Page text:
A magic trapeze: Baby Geisha by Trinie Dalton

Laura Carter


Baby Geisha
Trinie Dalton
Two Dollar Radio
162 p.


Trinie Dalton’s Baby Geisha has a lovely letter from Thurston Moore inside its cover:

Dear Trinie,

I find myself reaching for a magic trapeze as I drink in your sentences. Feeling the sweet desire to swing to new freedom, liberation and surprise.

Bring it on, Thurston

P.S.––I love this: “part-queer”!

What is so magical about this book? Actually, a lot. These stories traverse the cultural spectrum in a way that many books don’t quite get to do, maybe partly out of luck, maybe partly because Trinie’s work is edgy and full of a vibrancy that kids politely, that pokes fun at the underbelly of stereotypes, that tries to hit on certain affects and types without being altogether mean about it.

As Eileen Myles writes on the back cover, “things just kind of dead-end in a macho way that feels like porn that didn’t happen––the dirty scenes I mean. Trinie’s writing absolutely unfeminine work.” This may be true. Let’s take a closer look at some of the characters who people this lovely set of stories.

First we have Iggy, the typical Buddhist vegan-friendly yogi who sets out on a journey as a lost one (one of Trinie’s archetypes––orphan territory). Dalton writes that “Iggy’s thirty-fifth year had been all about Being Here Now, thanks to the book he’d read profiling the counterculture man who turned from acidhead to yogi in a blink.” Iggy explores the Midwest, oddly enough, and ends up being bitten by a snapping turtle, and so the story ends: “The horror of enlightenment was too painful, and all Iggy immediately craved was a beach towel and a band-aid.”

In “Millennium Chill,” we have Elise, who collects sweaters and feels compelled to share her sweaters with an old homeless woman with whom she seems to be connected. We have Joanne in the next story, who takes time out of her busy life to go to Costa Rica in search of sloths, to “study” them. And then there’s “Baby Geisha,” about a girl who identifies with her sexual practices but who doesn’t really feel connected to anyone (this is a common theme with Trinie’s characters). And of course there are the wonderful “Jackpot” stories––Golden Corral, a tree, a cutting down of a tree, a couple clearing away a tree stump and dancing on the debris, which ends with a telling line: “Flo vowed never to wash that muddy horse again.” “Shrub of Emotion” takes on an emo quality, and the folks who live with this shrub are surprisingly Alpine, drinking the Milk of the Wise Man from atop a Swiss chalet, living high and precise.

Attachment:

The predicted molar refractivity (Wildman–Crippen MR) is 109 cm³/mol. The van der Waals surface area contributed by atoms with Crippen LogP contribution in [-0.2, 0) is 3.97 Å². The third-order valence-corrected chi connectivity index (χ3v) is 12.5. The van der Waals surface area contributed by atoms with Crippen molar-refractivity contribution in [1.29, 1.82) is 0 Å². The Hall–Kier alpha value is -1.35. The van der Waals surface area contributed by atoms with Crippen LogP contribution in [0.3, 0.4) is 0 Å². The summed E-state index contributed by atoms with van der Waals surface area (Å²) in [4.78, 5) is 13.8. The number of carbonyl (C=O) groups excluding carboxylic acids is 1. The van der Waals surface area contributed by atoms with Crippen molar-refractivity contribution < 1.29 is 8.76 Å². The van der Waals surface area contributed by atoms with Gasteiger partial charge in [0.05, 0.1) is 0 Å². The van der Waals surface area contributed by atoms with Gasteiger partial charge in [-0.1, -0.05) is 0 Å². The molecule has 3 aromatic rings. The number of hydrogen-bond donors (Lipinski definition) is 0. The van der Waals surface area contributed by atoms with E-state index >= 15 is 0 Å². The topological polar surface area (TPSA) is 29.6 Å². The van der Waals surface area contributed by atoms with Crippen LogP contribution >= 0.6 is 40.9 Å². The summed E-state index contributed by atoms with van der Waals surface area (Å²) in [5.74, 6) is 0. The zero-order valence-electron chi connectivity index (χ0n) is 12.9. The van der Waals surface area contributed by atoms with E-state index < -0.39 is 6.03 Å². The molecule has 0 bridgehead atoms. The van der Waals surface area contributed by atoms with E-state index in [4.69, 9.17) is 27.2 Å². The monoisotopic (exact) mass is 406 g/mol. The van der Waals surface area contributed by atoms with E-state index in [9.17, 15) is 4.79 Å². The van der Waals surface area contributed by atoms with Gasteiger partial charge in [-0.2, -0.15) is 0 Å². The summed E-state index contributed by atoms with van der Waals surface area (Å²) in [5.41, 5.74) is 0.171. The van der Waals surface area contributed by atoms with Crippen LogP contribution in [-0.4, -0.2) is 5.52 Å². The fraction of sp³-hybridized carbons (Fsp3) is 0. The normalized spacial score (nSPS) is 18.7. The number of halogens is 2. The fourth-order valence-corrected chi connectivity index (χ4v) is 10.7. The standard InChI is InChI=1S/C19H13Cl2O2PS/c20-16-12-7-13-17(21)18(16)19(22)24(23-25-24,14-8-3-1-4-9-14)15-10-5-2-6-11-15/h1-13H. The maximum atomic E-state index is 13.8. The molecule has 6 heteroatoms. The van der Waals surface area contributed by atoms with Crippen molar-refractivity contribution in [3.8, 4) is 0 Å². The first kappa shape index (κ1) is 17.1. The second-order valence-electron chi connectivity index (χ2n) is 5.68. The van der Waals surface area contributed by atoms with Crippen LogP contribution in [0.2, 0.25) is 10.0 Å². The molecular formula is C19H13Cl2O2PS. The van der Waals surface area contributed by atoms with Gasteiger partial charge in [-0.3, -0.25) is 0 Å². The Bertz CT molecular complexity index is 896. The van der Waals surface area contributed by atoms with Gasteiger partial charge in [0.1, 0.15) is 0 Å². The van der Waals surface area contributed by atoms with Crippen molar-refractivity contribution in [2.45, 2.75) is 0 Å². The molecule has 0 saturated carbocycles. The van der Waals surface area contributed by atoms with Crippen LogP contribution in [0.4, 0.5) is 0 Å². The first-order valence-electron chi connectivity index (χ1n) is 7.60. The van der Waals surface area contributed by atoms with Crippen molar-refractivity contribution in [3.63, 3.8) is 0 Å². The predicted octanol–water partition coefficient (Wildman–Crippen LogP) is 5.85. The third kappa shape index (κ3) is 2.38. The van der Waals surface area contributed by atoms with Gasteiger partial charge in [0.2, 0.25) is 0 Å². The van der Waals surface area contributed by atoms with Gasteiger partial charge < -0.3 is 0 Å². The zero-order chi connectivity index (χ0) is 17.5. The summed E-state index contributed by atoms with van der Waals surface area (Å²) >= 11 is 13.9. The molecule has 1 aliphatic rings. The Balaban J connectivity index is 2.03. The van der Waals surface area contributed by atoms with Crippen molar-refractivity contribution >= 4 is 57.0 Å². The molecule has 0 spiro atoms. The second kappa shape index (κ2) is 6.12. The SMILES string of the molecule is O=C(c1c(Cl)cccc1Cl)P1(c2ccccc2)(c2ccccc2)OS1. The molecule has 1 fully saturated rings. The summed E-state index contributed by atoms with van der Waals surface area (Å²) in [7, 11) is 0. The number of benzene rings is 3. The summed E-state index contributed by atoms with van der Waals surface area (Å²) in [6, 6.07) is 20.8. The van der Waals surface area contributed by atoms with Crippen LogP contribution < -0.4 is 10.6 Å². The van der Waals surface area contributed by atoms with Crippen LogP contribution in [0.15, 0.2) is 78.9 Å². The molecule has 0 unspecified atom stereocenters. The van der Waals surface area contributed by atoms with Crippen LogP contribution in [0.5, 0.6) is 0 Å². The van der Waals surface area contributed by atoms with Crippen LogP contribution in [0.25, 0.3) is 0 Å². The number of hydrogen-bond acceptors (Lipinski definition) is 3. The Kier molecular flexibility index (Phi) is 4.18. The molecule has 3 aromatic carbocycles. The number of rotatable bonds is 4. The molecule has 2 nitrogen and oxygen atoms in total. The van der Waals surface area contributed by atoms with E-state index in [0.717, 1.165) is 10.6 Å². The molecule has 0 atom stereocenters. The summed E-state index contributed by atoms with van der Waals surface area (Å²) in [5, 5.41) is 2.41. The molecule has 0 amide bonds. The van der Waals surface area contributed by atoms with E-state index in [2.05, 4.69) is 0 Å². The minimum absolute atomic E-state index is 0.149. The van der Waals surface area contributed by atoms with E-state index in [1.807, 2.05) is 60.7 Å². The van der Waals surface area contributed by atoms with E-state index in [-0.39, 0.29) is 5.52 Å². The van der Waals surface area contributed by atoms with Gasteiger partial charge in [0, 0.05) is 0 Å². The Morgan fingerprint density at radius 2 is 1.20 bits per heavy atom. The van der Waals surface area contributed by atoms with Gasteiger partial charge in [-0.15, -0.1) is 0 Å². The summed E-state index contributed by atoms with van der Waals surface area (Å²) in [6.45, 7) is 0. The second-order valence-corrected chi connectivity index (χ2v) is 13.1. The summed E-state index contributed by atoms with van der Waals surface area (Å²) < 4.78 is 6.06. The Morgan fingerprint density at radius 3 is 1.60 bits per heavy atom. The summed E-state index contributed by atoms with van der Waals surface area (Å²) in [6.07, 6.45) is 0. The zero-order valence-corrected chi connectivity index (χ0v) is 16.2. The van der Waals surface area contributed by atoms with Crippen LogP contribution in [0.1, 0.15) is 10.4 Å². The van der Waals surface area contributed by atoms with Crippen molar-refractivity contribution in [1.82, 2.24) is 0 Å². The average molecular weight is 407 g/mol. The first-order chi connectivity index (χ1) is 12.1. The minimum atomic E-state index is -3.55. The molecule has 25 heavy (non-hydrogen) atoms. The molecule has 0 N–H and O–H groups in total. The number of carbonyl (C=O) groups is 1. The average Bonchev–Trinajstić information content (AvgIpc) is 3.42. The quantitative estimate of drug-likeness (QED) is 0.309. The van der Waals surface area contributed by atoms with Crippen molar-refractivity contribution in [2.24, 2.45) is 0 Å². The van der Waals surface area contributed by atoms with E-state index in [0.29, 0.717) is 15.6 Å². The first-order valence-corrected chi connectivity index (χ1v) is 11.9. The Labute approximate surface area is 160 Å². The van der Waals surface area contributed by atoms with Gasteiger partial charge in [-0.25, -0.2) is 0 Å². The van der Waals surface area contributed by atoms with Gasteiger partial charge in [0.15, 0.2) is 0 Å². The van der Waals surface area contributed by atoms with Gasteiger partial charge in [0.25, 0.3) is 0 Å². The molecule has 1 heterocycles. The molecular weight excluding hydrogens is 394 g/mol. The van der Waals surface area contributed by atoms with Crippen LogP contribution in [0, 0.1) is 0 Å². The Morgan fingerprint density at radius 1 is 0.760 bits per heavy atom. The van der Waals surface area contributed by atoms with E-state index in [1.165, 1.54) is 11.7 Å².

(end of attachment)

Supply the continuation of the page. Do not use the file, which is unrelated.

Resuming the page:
Trinie’s book ends with a collection of “Sad Drag Monologues,” which are worth their weight in gold. Baby Geisha concludes, emphatically, after having traversed the lonely monologue turf, with a sentence that gives us a clue as to what Dalton is up to: “If it doesn’t hurt, I’m lost.” Who are these characters, and why do they fail so miserably? We could ask ourselves that, and if we need to ask, maybe we haven’t been paying attention to the arc of the book, which is, indeed, somewhat masculine, as Myles writes in her blurb. It pokes fun, it’s satirical, there’s an underlying delicious irony to it, and the telling parts are the ones where Dalton coins names, cuts down trees with her paragraphs, gives us just a touch of the absurd to make the stories palatable (to make the medicine go down).

I wouldn’t say these are entirely Flarfy, but again, Flarf is for grown-ups, and these stories emulate a little bit of that “high edge” to make an easy task more complicated, to make the ways stereotypes that we can’t help but falling into seem palatable. There is depth to these characters, and there is symbolism here that can’t be ignored. We wonder how Dalton has chosen her names, what she is up to in writing so much about trees, the girth of history found there, and we wonder what’s behind the scenes at the crime-zone of these cultural mélanges. In a way, it’s all set up for us––yes, there’s a dude who read Ram Das; yes, there’s a baby with a penchant for casual affairs. However, when it comes down to it, we get to thinking: If these stories provide mirrors, then what is next? Dalton’s skill as a writer, and above all her expertise in choosing words that play into a darker cultural picture––an offsetting of America’s natural high!––are not to be missed here, and there’s food for thought in these pages. But also: simply food. Either way, the intricacies and laughter-filled pages of these stories will prove rewarding on any ordinary day, whether in sun or shadows.


Trinie Dalton’s Baby Geisha is available for purchase through Two Dollar Radio.